Every night, there was a new story to be told.

Every night. No matter how late, no matter how tired—he would wait for her to come home, softly close the door behind her, and in the coal-dark, her braids unwound, soot drifting past her half-closed lids—into her arms he came. It was always Valentine. When he cried it was her, when he was sick—a baby, he buried his face in her neck; when there was pain. She would hold him close and calm him with the rhythm of her heart, give him his safety, bringing him by hand with her love. Always Valentine.

Seven years older on this earth was not such an enormous gap in knowledge or in strength, at least not once they were both grown-up, brave souls leaving childhood behind. Later on, maybe, she would be secure in her role of older sister. But back then, in the aching darkness of his childhood, she was everything. She knew the words to every song, the ending to every story. And every night, a new story to be told.

The myths and fables, passed down barely recognizable, and endless fairy tales, raveled and unraveled, citified—the beast an evil Bowery slumlord, Beauty a kind-hearted working girl from queens—pirates and dragons and princesses with hair of gold. Family legends from the old country that neither of them had ever known, invented fields and rolling hills in a tiny town in Italy that neither could pronounce. And the stories about their father, who hadn't been Italian at all, but a luckless Irish gambler who had died when his son was only three years old. And those were Anthony's favorite stories of all.

"What happened after that, Valentine?"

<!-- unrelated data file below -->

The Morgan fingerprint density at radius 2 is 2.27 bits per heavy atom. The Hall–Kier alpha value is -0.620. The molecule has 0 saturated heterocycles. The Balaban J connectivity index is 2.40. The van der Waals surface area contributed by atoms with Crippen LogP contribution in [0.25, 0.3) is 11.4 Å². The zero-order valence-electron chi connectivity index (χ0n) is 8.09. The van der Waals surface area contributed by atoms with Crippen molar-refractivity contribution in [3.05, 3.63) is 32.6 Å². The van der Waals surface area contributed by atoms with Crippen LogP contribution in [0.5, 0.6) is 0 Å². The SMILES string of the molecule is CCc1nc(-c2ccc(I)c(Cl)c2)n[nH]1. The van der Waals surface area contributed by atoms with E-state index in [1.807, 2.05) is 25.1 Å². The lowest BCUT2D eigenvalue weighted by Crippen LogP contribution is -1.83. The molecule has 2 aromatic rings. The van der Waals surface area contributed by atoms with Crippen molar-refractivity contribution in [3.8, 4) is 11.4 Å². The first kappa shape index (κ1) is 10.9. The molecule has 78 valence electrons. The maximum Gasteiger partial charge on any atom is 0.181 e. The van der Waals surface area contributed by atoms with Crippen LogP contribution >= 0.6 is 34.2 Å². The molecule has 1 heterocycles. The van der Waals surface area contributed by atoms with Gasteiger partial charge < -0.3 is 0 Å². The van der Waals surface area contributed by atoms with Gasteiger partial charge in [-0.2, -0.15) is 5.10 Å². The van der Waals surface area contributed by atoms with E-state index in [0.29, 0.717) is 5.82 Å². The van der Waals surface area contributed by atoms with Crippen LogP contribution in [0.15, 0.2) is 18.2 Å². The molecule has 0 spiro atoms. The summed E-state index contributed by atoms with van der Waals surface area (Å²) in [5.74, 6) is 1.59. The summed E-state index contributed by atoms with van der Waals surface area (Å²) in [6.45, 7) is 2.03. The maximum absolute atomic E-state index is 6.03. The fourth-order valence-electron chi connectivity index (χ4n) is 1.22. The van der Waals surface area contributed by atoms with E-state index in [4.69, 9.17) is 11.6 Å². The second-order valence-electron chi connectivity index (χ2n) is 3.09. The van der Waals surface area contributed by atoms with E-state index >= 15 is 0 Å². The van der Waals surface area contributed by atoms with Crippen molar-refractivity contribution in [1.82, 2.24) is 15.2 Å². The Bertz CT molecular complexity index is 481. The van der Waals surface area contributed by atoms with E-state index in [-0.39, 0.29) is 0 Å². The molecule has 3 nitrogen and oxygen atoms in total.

"Well, Papa leans over to me then, and he says, real loud so the whole table can hear, 'I'm gonna whisper in your ear what hand I got, Val, an' you gotta promise not to have any expression at all. Jus' keep a straight face like a told ya.' And I nodded. So he leaned over, and he said to me, real quiet, 'I got a royal flush, now keep that poker face on, kid.'"

Anthony sat up a little. "So what'd you do then?"

"Well, I couldn't help it...I let out this huge grin. The more you try to keep a straight face the harder it is to do it. You know that...every time you get a good hand, you start smilin' like the cat that ate the canary..."

"Do not."

"Do so. Anyway, the whole table realizes they're gonna lose. Everybody folds. After we collected the money an' were about to leave, I looked at papa's cards, to see what hand he had..."


Valentine smiled, her eyes half-closed, holding back a yawn. "Two pair. Fives and threes."

Anthony laughed at that. "How old were you?"

"Oh...six, I guess."

"So I wouldn't have been born yet."

"Nope. Not for another year."

"Can you tell me about when I was born? How on th' way to the hospital--"

"Not tonight, Anthony," she said softly. "I'm tired."

It was past midnight. They were sitting up in her bed, and she slid down, resting her head wearily on the pillow. Anthony burrowed down next to her, head resting next to hers, her dark curls falling across his face, still smelling smoky from the factory air.

Opening her eyes a little, she reached up and kissed him on the forehead. "Bed now."

"Tell me another story?"

Valentine sat up, smiling, the covers heaped around her shoulders like a cloak. She reached out her arms like wings and in them she enveloped her brother. He closed his eyes, happy, and knowing in his heart that it would always be Valentine, Valentine ssh, ssh, tell me where it hurts, holding him close against her...and resting in her arms he had that safety, eyes closed, drifting, drifting.

And slowly, softly, Valentine began the story.

"Once upon a time, there was a prince..."